Personal archiving : preserving our digital heritage Ed. Donald T. Hawkins | review

Personal archives | Digital preservation | Electronic records managment

Reviewer: Stephanie L. Gross, MSLIS


Personal archiving : preserving our digital heritagePersonal archiving : preserving our digital heritage by Donald T. Hawkins
My rating: 4 of 5 stars

Reviewer bio:

I am an academic librarian whose primary responsibility is to oversee the electronic reserves component of Springshare LibGuides. Recently I was appointed to serve on the task group to explore, report and advice the establishment of an institutional repository at my university. Having already read much literature concerning IR, I have begun widening my reading to include material that examines IR and its various components from a variety of viewpoints, academic, technical and personal.

Review:

This book is an anthology created by specialists in libraries, archives and technology. It is a rich, yet succinct, volume compiled as a primer for lay individuals who are involved in archiving personal material. Much of the focus is on preserving, organizing and sharing memorabilia. However, true to expectation, an equal emphasis is given to the preservation of digital files from various formats. Some attention is devoted to records management, although that is from a more introductory, philosophical perspective. What I believe to be the strength of this work is its practical advice to both lay and professionals alike. It is specific and technical enough to satisfy academic librarians who are not trained as archivists. Often we are tasked with aiding and guiding library users (students and faculty) in the preservation of their personal data. Those who are interested in understanding specific aspects of establishing and maintaining an institutional repository, including the compilation and promotion of best practices will certainly need to research further. However, this handbook does indeed list and annotate various resources (e.g. Library of Congress, Internet Archives) which is extremely helpful. There are two chapters dedicated to the preservation of email from faculty, scholars and researchers. Much is made of the chronic conundrum of “store and ignore”, benign negligence, concerning the backing up of files and precious data. The mandate to keep up with current technology, upgrading equipment and the appropriate hardware and software is underscored. (A pitch for able institutions to take on this responsibility is made, especially regarding work by scholars and communities.) Budgeting is given sufficient space to gain an appreciation of the magnitude of the demands on resources, both monetary and human. The final chapters look into the future, including intelligent discussions and projections relating to issues of ownership, copyright and social media. Although various software firms and websites are mentioned by name and have already disappeared by the time of this writing, their absence does not diminish the usefulness of their mention. The principles and philosophy of the services remain valid into the present.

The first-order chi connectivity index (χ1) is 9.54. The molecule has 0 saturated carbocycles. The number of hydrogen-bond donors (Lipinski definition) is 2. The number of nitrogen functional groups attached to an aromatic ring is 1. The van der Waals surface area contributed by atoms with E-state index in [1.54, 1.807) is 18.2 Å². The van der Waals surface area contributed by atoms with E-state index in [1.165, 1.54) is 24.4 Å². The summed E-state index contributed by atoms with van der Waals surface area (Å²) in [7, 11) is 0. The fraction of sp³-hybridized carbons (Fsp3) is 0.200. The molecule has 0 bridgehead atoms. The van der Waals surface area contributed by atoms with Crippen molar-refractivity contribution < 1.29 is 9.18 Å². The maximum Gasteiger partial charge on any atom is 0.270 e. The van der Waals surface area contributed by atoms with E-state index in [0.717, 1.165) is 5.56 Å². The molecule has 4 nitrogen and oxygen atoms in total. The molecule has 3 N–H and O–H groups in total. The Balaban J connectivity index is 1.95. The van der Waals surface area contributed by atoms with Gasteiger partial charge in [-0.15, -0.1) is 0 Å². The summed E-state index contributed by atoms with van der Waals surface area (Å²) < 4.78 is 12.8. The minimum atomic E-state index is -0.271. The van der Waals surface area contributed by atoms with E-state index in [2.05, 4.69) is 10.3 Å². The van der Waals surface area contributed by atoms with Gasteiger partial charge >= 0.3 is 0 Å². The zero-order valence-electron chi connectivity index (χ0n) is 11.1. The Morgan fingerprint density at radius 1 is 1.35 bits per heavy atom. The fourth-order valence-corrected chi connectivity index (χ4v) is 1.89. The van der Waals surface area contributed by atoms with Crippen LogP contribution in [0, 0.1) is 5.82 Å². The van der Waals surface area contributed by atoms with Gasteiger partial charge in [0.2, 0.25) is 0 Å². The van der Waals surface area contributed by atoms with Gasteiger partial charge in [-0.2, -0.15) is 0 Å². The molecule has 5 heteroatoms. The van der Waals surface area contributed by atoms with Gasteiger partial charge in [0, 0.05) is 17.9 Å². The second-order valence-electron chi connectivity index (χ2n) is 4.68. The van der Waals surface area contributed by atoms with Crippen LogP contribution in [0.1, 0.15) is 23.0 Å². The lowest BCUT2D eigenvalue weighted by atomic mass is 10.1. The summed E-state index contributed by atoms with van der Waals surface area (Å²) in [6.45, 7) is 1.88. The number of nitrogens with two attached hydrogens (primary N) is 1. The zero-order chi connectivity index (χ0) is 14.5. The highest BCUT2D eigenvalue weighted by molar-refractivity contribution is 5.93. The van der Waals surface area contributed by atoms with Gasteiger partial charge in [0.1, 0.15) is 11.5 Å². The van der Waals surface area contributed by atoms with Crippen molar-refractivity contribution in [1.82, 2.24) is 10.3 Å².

Recommended audience:

Public libraries, academic libraries, special libraries, archives, museums

Recommended added subject heading:

Institutional repositories.
Digital libraries.

View all my reviews

BiblioTech: Why Libraries Matter More Than Ever in the Age of Google by John Palfrey [review]

Libraries | Advocacy | Digitization | Data preservation | Book review

Reviewed by Stephanie L. Gross, MSLIS

BiblioTech: Why Libraries Matter More Than Ever in the Age of GoogleBiblioTech: Why Libraries Matter More Than Ever in the Age of Google by John Palfrey

My rating: 4 of 5 stars

Reviewer bio:
I am an academic librarian whose main responsibility has been to establish and maintain a large database for electronic reserves. I have a solid background in public service, and have mentored library school students and recent graduates for over 10 years. I am conversant in issues relating to access and technology relating to digitization of materials as well as those born-digitally. Since I follow library news on a daily basis, I read this book more as a review of the known, while noting sources for future use. Most of those concerned digitization of material and aspects relating to institutional repositories. A second focus was based on a new work responsibility, that of personal librarian to undergraduate honors students.